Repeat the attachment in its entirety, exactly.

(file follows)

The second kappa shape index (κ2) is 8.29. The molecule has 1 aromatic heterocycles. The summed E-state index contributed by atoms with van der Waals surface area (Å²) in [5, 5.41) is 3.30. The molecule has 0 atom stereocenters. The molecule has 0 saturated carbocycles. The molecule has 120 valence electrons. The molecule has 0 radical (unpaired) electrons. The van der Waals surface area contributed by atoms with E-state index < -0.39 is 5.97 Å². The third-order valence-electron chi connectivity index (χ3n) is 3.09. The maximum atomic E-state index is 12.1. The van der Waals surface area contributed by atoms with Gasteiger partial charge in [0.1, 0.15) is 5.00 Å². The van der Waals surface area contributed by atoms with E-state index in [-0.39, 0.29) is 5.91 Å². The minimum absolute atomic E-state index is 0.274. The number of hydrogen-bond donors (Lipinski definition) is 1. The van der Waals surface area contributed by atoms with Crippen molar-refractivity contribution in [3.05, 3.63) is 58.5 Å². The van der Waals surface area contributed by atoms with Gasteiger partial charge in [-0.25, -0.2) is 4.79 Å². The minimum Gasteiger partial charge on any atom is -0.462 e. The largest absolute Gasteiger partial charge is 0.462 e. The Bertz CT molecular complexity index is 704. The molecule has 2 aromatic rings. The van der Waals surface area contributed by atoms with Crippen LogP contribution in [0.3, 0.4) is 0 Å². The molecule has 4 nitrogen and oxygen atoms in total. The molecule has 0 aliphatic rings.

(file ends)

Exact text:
The second kappa shape index (κ2) is 8.29. The molecule has 1 aromatic heterocycles. The summed E-state index contributed by atoms with van der Waals surface area (Å²) in [5, 5.41) is 3.30. The molecule has 0 atom stereocenters. The molecule has 0 saturated carbocycles. The molecule has 120 valence electrons. The molecule has 0 radical (unpaired) electrons. The van der Waals surface area contributed by atoms with E-state index < -0.39 is 5.97 Å². The third-order valence-electron chi connectivity index (χ3n) is 3.09. The maximum atomic E-state index is 12.1. The van der Waals surface area contributed by atoms with Gasteiger partial charge in [0.1, 0.15) is 5.00 Å². The van der Waals surface area contributed by atoms with E-state index in [-0.39, 0.29) is 5.91 Å². The minimum absolute atomic E-state index is 0.274. The number of hydrogen-bond donors (Lipinski definition) is 1. The van der Waals surface area contributed by atoms with Crippen molar-refractivity contribution in [3.05, 3.63) is 58.5 Å². The van der Waals surface area contributed by atoms with Gasteiger partial charge in [-0.25, -0.2) is 4.79 Å². The minimum Gasteiger partial charge on any atom is -0.462 e. The largest absolute Gasteiger partial charge is 0.462 e. The Bertz CT molecular complexity index is 704. The molecule has 2 aromatic rings. The van der Waals surface area contributed by atoms with Crippen LogP contribution in [0.3, 0.4) is 0 Å². The molecule has 4 nitrogen and oxygen atoms in total. The molecule has 0 aliphatic rings.